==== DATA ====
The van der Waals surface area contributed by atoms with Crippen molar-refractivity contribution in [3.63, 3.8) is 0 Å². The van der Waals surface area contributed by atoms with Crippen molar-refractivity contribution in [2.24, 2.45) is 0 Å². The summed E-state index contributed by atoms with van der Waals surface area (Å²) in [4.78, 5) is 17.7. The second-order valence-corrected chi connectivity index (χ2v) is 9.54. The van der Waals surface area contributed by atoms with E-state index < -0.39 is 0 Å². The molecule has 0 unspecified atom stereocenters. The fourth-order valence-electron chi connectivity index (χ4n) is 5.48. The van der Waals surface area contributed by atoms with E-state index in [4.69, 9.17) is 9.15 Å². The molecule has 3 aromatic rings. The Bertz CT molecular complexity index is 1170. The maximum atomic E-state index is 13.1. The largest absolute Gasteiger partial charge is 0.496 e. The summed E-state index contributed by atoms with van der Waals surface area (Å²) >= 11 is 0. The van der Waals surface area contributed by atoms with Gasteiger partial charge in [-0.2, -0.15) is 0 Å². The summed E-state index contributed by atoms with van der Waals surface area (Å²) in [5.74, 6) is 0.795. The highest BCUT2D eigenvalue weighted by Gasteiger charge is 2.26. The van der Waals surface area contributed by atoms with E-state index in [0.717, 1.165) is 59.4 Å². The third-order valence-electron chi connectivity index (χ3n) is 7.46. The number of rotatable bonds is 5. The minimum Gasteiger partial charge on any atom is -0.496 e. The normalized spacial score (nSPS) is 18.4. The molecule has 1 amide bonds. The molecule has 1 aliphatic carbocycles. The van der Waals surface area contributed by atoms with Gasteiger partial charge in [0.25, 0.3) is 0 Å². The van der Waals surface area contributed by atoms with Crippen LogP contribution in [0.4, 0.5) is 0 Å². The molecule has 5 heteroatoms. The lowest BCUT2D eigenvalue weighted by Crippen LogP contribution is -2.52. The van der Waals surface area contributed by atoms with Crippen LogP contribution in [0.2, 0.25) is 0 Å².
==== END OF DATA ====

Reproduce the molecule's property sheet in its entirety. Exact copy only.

The van der Waals surface area contributed by atoms with Crippen molar-refractivity contribution in [3.63, 3.8) is 0 Å². The van der Waals surface area contributed by atoms with Crippen molar-refractivity contribution in [2.24, 2.45) is 0 Å². The summed E-state index contributed by atoms with van der Waals surface area (Å²) in [4.78, 5) is 17.7. The second-order valence-corrected chi connectivity index (χ2v) is 9.54. The van der Waals surface area contributed by atoms with E-state index < -0.39 is 0 Å². The molecule has 0 unspecified atom stereocenters. The fourth-order valence-electron chi connectivity index (χ4n) is 5.48. The van der Waals surface area contributed by atoms with E-state index in [4.69, 9.17) is 9.15 Å². The molecule has 3 aromatic rings. The Bertz CT molecular complexity index is 1170. The maximum atomic E-state index is 13.1. The largest absolute Gasteiger partial charge is 0.496 e. The summed E-state index contributed by atoms with van der Waals surface area (Å²) >= 11 is 0. The van der Waals surface area contributed by atoms with Gasteiger partial charge in [-0.2, -0.15) is 0 Å². The summed E-state index contributed by atoms with van der Waals surface area (Å²) in [5.74, 6) is 0.795. The highest BCUT2D eigenvalue weighted by Gasteiger charge is 2.26. The van der Waals surface area contributed by atoms with E-state index in [0.717, 1.165) is 59.4 Å². The third-order valence-electron chi connectivity index (χ3n) is 7.46. The number of rotatable bonds is 5. The minimum Gasteiger partial charge on any atom is -0.496 e. The normalized spacial score (nSPS) is 18.4. The molecule has 1 amide bonds. The molecule has 1 aliphatic carbocycles. The van der Waals surface area contributed by atoms with Gasteiger partial charge in [0.25, 0.3) is 0 Å². The van der Waals surface area contributed by atoms with Crippen LogP contribution in [0.4, 0.5) is 0 Å². The molecule has 5 heteroatoms. The lowest BCUT2D eigenvalue weighted by Crippen LogP contribution is -2.52. The van der Waals surface area contributed by atoms with Crippen LogP contribution in [0.2, 0.25) is 0 Å².